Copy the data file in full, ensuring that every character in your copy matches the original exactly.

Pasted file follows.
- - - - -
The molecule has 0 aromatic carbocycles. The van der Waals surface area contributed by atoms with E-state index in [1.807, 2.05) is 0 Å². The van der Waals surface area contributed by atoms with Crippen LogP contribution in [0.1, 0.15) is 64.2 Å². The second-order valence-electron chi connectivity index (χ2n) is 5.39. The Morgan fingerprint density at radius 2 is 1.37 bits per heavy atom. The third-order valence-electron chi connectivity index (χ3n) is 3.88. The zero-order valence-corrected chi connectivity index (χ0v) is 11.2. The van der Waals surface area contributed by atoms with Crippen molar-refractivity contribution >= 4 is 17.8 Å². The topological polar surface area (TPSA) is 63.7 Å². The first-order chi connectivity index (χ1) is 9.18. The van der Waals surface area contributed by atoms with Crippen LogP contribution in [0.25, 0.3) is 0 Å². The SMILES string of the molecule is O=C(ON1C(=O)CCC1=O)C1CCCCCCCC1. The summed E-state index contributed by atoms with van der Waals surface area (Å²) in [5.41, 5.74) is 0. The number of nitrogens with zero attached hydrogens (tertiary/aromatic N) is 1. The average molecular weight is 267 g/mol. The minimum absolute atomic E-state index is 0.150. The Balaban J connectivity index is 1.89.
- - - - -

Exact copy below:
The molecule has 0 aromatic carbocycles. The van der Waals surface area contributed by atoms with E-state index in [1.807, 2.05) is 0 Å². The van der Waals surface area contributed by atoms with Crippen LogP contribution in [0.1, 0.15) is 64.2 Å². The second-order valence-electron chi connectivity index (χ2n) is 5.39. The Morgan fingerprint density at radius 2 is 1.37 bits per heavy atom. The third-order valence-electron chi connectivity index (χ3n) is 3.88. The zero-order valence-corrected chi connectivity index (χ0v) is 11.2. The van der Waals surface area contributed by atoms with Crippen molar-refractivity contribution >= 4 is 17.8 Å². The topological polar surface area (TPSA) is 63.7 Å². The first-order chi connectivity index (χ1) is 9.18. The van der Waals surface area contributed by atoms with Crippen LogP contribution in [0.25, 0.3) is 0 Å². The SMILES string of the molecule is O=C(ON1C(=O)CCC1=O)C1CCCCCCCC1. The summed E-state index contributed by atoms with van der Waals surface area (Å²) in [5.41, 5.74) is 0. The number of nitrogens with zero attached hydrogens (tertiary/aromatic N) is 1. The average molecular weight is 267 g/mol. The minimum absolute atomic E-state index is 0.150. The Balaban J connectivity index is 1.89.